Do Investors Have Good Reason To Be Wary Of Whitecap Resources Inc.’s (TSE:WCP) 8.6% Dividend Yield?

Dividend paying stocks like Whitecap Resources Inc. (TSE:WCP) tend to be popular with investors, and for good reason – some research suggests a significant amount of all stock market returns come from reinvested dividends. If you are hoping to live on the income from dividends, it’s important to be a lot more stringent with your investments than the average punter.

With a goodly-sized dividend yield despite a relatively short payment history, investors might be wondering if Whitecap Resources is a new dividend aristocrat in the making. It sure looks interesting on these metrics – but there’s always more to the story . The company also bought back stock equivalent to around 1.9% of market capitalisation this year. Some simple analysis can offer a lot of insights when buying a company for its dividend, and we’ll go through this below.

Explore this interactive chart for our latest analysis on Whitecap Resources!

TSX:WCP Historical Dividend Yield, August 14th 2019
TSX:WCP Historical Dividend Yield, August 14th 2019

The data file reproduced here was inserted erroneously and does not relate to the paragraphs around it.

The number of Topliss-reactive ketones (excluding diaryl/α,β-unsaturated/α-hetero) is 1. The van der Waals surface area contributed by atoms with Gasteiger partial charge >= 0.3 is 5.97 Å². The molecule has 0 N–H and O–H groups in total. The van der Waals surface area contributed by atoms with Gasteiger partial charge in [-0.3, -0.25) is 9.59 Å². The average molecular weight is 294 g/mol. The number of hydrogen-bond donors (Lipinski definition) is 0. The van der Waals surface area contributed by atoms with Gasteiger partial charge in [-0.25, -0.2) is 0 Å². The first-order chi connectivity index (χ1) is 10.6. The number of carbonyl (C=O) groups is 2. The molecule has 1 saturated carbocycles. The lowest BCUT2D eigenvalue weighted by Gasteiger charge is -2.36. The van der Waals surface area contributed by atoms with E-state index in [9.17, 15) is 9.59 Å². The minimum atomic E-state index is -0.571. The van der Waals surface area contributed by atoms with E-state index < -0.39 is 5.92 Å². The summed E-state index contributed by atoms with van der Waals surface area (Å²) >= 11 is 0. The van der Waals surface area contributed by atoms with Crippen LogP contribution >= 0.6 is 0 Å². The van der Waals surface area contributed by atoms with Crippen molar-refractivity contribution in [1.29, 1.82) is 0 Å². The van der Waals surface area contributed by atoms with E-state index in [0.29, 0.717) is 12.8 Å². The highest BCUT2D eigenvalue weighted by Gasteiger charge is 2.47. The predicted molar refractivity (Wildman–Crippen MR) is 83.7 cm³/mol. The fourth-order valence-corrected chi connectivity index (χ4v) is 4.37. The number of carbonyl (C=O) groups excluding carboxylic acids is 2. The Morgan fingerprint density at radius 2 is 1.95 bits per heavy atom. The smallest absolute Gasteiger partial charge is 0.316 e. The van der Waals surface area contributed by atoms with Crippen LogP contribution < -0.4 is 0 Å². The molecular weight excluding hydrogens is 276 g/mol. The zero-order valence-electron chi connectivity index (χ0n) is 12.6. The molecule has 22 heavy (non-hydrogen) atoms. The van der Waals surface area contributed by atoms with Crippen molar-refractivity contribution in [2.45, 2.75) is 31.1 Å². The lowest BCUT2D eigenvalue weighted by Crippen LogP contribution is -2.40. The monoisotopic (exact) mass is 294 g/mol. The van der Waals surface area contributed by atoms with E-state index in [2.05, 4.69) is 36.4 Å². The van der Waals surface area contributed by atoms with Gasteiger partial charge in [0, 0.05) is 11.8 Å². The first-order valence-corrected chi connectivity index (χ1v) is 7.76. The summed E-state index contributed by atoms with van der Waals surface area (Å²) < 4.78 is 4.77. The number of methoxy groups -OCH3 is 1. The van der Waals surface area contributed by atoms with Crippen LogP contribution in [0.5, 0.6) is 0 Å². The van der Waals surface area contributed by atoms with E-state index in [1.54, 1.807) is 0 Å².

Payout ratios

Dividends are typically paid from company earnings. If a company pays more in dividends than it earned, then the dividend might become unsustainable – hardly an ideal situation. As a result, we should always investigate whether a company can afford its dividend, measured as a percentage of a company’s net income after tax. Whitecap Resources paid out 163% of its profit as dividends, over the trailing twelve month period. Unless there are extenuating circumstances, from the perspective of an investor who hopes to own the company for many years, a payout ratio of above 100% is definitely a concern.

Another important check we do is to see if the free cash flow generated is sufficient to pay the dividend. Whitecap Resources paid out a conservative 45% of its free cash flow as dividends last year. It’s disappointing to see that the dividend was not covered by profits, but cash is more important from a dividend sustainability perspective, and Whitecap Resources fortunately did generate enough cash to fund its dividend. If executives were to continue paying more in dividends than the company reported in profits, we’d view this as a warning sign. Very few companies are able to sustainably pay dividends larger than their reported earnings.

Is Whitecap Resources’s Balance Sheet Risky?

As Whitecap Resources’s dividend was not well covered by earnings, we need to check its balance sheet for signs of financial distress. A rough way to check this is with these two simple ratios: a) net debt divided by EBITDA (earnings before interest, tax, depreciation and amortisation), and b) net interest cover. Net debt to EBITDA is a measure of a company’s total debt. Net interest cover measures the ability to meet interest payments. Essentially we check that a) the company does not have too much debt, and b) that it can afford to pay the interest. With net debt of 1.31 times its EBITDA, Whitecap Resources has an acceptable level of debt.